Emily Curtis-Bennett spells out the importance of putting one in place.
We continue to find ourselves in very anxious and daunting times due to the COVID-19 pandemic. Many of us will also be concerned about our loved ones, including elderly or vulnerable family members or friends, and will be thinking about what can be done to protect them and their wishes as much as possible.
There have been many examples during the worst of the crisis, of COVID-19 patients deteriorating very quickly and being in hospital for prolonged periods. Although we are emerging from the Lockdown, it remains extremely important to consider who should make important decisions with regards to your health and finances, should you lose the mental capacity and ability to decide for yourself.
Putting in place a Lasting Power of Attorney (LPA) can help you to plan for challenges ahead and our Private Client team are on hand to assist you in putting these in place as swiftly as possible.
What is an LPA?
According to the Office of the Public Guardian, less than 1% of people in the UK have an LPA in place. An LPA is a legal document that allows an individual to appoint persons they trust to act as their ‘Attornies’ in dealing with their affairs. An LPA must be prepared whilst the individual still has mental capacity.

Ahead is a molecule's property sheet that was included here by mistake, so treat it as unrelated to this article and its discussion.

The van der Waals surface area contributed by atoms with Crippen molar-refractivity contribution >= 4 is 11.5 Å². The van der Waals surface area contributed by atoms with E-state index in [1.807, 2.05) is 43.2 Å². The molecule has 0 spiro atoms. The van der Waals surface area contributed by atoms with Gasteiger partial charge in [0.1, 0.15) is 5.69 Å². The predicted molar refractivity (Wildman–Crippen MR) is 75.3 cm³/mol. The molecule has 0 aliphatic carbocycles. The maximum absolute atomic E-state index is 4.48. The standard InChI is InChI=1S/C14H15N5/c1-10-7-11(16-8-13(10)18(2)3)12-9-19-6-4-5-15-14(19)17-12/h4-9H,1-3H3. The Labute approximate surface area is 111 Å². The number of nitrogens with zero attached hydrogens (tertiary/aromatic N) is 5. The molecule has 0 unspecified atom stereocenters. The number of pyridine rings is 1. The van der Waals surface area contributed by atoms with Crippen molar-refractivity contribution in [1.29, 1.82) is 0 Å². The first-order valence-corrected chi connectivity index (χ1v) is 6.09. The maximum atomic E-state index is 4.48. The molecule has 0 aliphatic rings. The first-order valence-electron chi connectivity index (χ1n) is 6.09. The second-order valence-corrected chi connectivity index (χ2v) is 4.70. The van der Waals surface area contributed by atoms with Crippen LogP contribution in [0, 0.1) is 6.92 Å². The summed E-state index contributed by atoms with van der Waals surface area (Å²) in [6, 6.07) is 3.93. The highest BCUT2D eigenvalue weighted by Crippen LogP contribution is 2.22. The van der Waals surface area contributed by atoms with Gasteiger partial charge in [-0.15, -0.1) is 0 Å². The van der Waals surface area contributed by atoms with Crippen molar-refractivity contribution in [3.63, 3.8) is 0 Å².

There are two types of LPA:
– Property and Financial Affairs: This covers a range of decisions such as selling a house, operating bank accounts on someone’s behalf and dealing with tax affairs. This LPA can be used as soon as registered, with the consent of the individual
– Health and Welfare decisions: This allows the Attorneys to deal with matters of care, accommodation and consenting to, or refusing, medical treatment. This LPA can only be used by the Attorney once the individual loses mental capacity.
If you do not have an LPA and lose mental capacity, it may be necessary for the Court of Protection to appoint a Deputy to make decisions on your behalf that are in your best interest. This is much more formal and costly process than putting an LPA in place.
It is important to note that any decision made by an Attorney(s) must be in the best interest of the individual. Once an LPA is signed it is sent for registration with the Office of the Public Guardian.
This article should not be seen as formal legal advice. For guidance on creating an LPA and getting this registered, please contact Vassos Vassou, Axiom Stone’s Head of Private Client ,on email@example.com or 0203 827 6114. We will be more than happy to arrange an appointment virtually, via Zoom or Skype, to discuss your wishes and provide you with the necessary advice.